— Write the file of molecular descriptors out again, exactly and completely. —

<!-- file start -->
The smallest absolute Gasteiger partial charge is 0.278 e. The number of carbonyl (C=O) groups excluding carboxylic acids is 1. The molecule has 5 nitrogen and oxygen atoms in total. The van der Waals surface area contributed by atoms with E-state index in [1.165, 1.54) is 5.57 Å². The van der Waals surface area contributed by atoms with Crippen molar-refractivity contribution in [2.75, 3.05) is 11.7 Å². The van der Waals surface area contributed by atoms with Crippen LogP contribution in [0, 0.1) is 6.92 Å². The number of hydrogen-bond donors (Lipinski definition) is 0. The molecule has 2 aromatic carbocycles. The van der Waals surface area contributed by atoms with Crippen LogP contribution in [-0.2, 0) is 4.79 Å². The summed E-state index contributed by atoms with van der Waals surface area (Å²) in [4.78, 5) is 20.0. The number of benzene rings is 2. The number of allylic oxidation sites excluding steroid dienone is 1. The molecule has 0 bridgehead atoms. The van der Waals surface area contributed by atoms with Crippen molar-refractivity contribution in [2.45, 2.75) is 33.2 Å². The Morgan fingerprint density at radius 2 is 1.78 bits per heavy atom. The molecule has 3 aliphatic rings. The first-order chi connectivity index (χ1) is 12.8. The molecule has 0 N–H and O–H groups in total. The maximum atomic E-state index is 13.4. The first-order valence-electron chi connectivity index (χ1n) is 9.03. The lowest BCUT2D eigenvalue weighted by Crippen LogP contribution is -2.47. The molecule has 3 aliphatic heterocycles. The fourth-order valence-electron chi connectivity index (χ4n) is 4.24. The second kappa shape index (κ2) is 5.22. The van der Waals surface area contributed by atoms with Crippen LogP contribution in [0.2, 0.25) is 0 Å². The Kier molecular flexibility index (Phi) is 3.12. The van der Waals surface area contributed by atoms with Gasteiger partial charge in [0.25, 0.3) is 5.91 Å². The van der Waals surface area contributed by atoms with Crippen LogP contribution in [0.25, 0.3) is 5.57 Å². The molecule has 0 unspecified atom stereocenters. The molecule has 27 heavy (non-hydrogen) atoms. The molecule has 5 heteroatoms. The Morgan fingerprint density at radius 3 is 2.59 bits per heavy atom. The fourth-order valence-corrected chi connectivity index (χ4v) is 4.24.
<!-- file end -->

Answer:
The smallest absolute Gasteiger partial charge is 0.278 e. The number of carbonyl (C=O) groups excluding carboxylic acids is 1. The molecule has 5 nitrogen and oxygen atoms in total. The van der Waals surface area contributed by atoms with E-state index in [1.165, 1.54) is 5.57 Å². The van der Waals surface area contributed by atoms with Crippen molar-refractivity contribution in [2.75, 3.05) is 11.7 Å². The van der Waals surface area contributed by atoms with Crippen LogP contribution in [0, 0.1) is 6.92 Å². The number of hydrogen-bond donors (Lipinski definition) is 0. The molecule has 2 aromatic carbocycles. The van der Waals surface area contributed by atoms with Crippen LogP contribution in [-0.2, 0) is 4.79 Å². The summed E-state index contributed by atoms with van der Waals surface area (Å²) in [4.78, 5) is 20.0. The number of benzene rings is 2. The number of allylic oxidation sites excluding steroid dienone is 1. The molecule has 0 bridgehead atoms. The van der Waals surface area contributed by atoms with Crippen molar-refractivity contribution in [2.45, 2.75) is 33.2 Å². The Morgan fingerprint density at radius 2 is 1.78 bits per heavy atom. The molecule has 3 aliphatic rings. The first-order chi connectivity index (χ1) is 12.8. The molecule has 0 N–H and O–H groups in total. The maximum atomic E-state index is 13.4. The first-order valence-electron chi connectivity index (χ1n) is 9.03. The lowest BCUT2D eigenvalue weighted by Crippen LogP contribution is -2.47. The molecule has 3 aliphatic heterocycles. The fourth-order valence-electron chi connectivity index (χ4n) is 4.24. The second kappa shape index (κ2) is 5.22. The van der Waals surface area contributed by atoms with Crippen LogP contribution in [0.2, 0.25) is 0 Å². The Kier molecular flexibility index (Phi) is 3.12. The van der Waals surface area contributed by atoms with Gasteiger partial charge in [0.25, 0.3) is 5.91 Å². The van der Waals surface area contributed by atoms with Crippen LogP contribution in [0.25, 0.3) is 5.57 Å². The molecule has 0 unspecified atom stereocenters. The molecule has 27 heavy (non-hydrogen) atoms. The molecule has 5 heteroatoms. The Morgan fingerprint density at radius 3 is 2.59 bits per heavy atom. The fourth-order valence-corrected chi connectivity index (χ4v) is 4.24.